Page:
Without notice, he sold his Milwaukee properties, deserted his family, and left town, reappearing in the midst of the Klondike Gold Rush. He spent several years pursuing a fortune there but instead suffered a big financial loss when the company went bust.
Seavey came back to Milwaukee, but he refused to resume his family responsibilities and soon vanished onto Lake Michigan. Mary Seavey, meanwhile, returned to northern Wisconsin, remarried, and raised a large family. (She also changed her legal name to Mary Silver, an action that will be examined later.)
In 1900, Roaring Dan surfaced in Escanaba, Michigan, where he married 22-year-old Zilda Bisner—another disastrous union. Within four years, Bisner filed for divorce, her declaration describing how Seavey regularly beat her and threatened her life. When confronted with the divorce suit, Seavey once again disappeared onto the lake. Some years later, he met and wed Annie Bradley on the Garden Peninsula of the Upper Peninsula of Michigan, a marriage that lasted many years.
Seavey operated various businesses in Michigan; some were legitimate and some were not. Over the years, he dabbled in marine transporting, trapping, logging, lumber milling, and even some prizefighting. On the dark side, he also practiced smuggling, poaching, bootlegging, and pimping. These activities made Roaring Dan a readily recognizable character in most lake ports, where even today many a “Seavey story” can be recounted.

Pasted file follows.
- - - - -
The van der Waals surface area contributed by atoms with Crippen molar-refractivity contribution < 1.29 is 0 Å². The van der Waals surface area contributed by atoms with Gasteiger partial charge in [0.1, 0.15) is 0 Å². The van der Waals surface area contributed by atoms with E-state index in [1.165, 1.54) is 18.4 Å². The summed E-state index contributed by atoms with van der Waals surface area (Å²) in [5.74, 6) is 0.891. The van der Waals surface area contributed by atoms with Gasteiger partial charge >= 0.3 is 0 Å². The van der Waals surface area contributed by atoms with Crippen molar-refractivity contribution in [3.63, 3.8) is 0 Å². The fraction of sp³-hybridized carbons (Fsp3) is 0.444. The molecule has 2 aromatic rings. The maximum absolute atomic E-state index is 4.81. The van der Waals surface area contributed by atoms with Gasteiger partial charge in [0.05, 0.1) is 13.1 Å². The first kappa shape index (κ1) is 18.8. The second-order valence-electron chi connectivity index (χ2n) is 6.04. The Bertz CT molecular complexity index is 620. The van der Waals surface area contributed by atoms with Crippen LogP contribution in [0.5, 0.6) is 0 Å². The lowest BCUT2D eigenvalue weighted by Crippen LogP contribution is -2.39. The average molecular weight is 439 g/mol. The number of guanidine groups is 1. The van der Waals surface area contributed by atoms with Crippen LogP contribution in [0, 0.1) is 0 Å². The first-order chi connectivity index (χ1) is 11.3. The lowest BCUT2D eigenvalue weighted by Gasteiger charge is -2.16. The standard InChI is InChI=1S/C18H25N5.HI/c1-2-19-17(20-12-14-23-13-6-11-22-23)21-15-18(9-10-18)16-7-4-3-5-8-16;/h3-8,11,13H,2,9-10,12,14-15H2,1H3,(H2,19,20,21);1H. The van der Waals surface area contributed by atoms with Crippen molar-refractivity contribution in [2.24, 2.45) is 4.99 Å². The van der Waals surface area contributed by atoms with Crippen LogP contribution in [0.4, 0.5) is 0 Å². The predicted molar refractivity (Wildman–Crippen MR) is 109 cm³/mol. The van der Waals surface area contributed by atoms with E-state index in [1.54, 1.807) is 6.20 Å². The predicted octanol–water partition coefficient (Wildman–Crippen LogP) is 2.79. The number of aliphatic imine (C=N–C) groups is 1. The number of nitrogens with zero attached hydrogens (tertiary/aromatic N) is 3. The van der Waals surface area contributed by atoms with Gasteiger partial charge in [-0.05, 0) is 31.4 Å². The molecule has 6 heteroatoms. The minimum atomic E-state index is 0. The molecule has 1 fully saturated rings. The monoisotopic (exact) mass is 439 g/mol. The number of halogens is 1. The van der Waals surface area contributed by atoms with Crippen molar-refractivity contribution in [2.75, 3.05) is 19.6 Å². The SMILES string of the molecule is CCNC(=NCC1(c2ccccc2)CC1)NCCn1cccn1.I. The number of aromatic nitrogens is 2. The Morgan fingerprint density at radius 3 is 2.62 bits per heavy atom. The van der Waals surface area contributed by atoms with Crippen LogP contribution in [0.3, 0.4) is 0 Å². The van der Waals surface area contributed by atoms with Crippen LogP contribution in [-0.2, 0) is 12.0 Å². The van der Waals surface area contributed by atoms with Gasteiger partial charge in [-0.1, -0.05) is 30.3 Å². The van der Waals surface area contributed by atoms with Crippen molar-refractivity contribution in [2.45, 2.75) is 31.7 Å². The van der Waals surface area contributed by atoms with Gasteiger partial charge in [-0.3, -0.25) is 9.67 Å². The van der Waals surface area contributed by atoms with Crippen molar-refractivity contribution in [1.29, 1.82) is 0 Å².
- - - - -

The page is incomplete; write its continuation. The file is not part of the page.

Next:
One such tale emanates from the small village of Naubinway in the eastern Upper Peninsula. While working for the Bureau of Indian Affairs, Seavey tracked a liquor smuggler to this hamlet and cornered the outlaw in a local tavern. The smuggler boldly declared that no lawman could ever take him in hand-to-hand combat. Never shirking from a fight, Marshal Seavey launched into the violator, and the two vigorously punched away for several hours. Roaring Dan finally finished the bout by tipping a piano on the battered villain, or so the story goes. The defeated man received prompt medical attention but ultimately died of his injuries during the night. Upon leaving town the next day, Seavey telegraphed a succinct report: “Outlaw expired while resisting arrest!”